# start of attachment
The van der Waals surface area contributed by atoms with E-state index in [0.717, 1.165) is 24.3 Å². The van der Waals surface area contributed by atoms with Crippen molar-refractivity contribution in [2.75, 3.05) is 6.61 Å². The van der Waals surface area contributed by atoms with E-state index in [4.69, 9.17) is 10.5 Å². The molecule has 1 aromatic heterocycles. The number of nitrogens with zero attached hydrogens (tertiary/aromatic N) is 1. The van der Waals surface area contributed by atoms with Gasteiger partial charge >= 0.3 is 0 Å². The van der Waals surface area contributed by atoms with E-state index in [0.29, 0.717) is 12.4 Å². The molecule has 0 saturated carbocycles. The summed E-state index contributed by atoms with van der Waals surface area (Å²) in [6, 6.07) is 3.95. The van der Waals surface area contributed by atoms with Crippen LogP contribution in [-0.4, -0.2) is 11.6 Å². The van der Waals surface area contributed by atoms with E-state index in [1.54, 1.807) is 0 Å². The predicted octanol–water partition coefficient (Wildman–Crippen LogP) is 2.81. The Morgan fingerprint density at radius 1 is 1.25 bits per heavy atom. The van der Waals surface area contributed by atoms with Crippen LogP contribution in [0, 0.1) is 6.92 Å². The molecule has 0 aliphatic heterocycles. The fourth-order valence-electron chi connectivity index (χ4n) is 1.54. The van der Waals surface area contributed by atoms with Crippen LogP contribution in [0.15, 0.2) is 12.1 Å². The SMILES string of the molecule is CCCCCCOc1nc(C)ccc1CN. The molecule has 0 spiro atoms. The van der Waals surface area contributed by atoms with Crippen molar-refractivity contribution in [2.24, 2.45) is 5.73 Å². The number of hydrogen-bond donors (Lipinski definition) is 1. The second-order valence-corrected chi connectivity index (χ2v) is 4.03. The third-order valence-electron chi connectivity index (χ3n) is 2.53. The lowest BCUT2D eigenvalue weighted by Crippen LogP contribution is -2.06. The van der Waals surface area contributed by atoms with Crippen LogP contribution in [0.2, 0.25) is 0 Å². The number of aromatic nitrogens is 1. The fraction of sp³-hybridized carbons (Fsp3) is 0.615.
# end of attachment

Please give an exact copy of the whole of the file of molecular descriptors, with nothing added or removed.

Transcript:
The van der Waals surface area contributed by atoms with E-state index in [0.717, 1.165) is 24.3 Å². The van der Waals surface area contributed by atoms with Crippen molar-refractivity contribution in [2.75, 3.05) is 6.61 Å². The van der Waals surface area contributed by atoms with E-state index in [4.69, 9.17) is 10.5 Å². The molecule has 1 aromatic heterocycles. The number of nitrogens with zero attached hydrogens (tertiary/aromatic N) is 1. The van der Waals surface area contributed by atoms with Gasteiger partial charge >= 0.3 is 0 Å². The van der Waals surface area contributed by atoms with E-state index in [0.29, 0.717) is 12.4 Å². The molecule has 0 saturated carbocycles. The summed E-state index contributed by atoms with van der Waals surface area (Å²) in [6, 6.07) is 3.95. The van der Waals surface area contributed by atoms with Crippen LogP contribution in [-0.4, -0.2) is 11.6 Å². The van der Waals surface area contributed by atoms with E-state index in [1.54, 1.807) is 0 Å². The predicted octanol–water partition coefficient (Wildman–Crippen LogP) is 2.81. The Morgan fingerprint density at radius 1 is 1.25 bits per heavy atom. The van der Waals surface area contributed by atoms with Crippen LogP contribution in [0, 0.1) is 6.92 Å². The molecule has 0 aliphatic heterocycles. The fourth-order valence-electron chi connectivity index (χ4n) is 1.54. The van der Waals surface area contributed by atoms with Crippen LogP contribution in [0.15, 0.2) is 12.1 Å². The SMILES string of the molecule is CCCCCCOc1nc(C)ccc1CN. The molecule has 0 spiro atoms. The van der Waals surface area contributed by atoms with Crippen molar-refractivity contribution in [2.24, 2.45) is 5.73 Å². The number of hydrogen-bond donors (Lipinski definition) is 1. The second-order valence-corrected chi connectivity index (χ2v) is 4.03. The third-order valence-electron chi connectivity index (χ3n) is 2.53. The lowest BCUT2D eigenvalue weighted by Crippen LogP contribution is -2.06. The van der Waals surface area contributed by atoms with Crippen LogP contribution in [0.2, 0.25) is 0 Å². The number of aromatic nitrogens is 1. The fraction of sp³-hybridized carbons (Fsp3) is 0.615.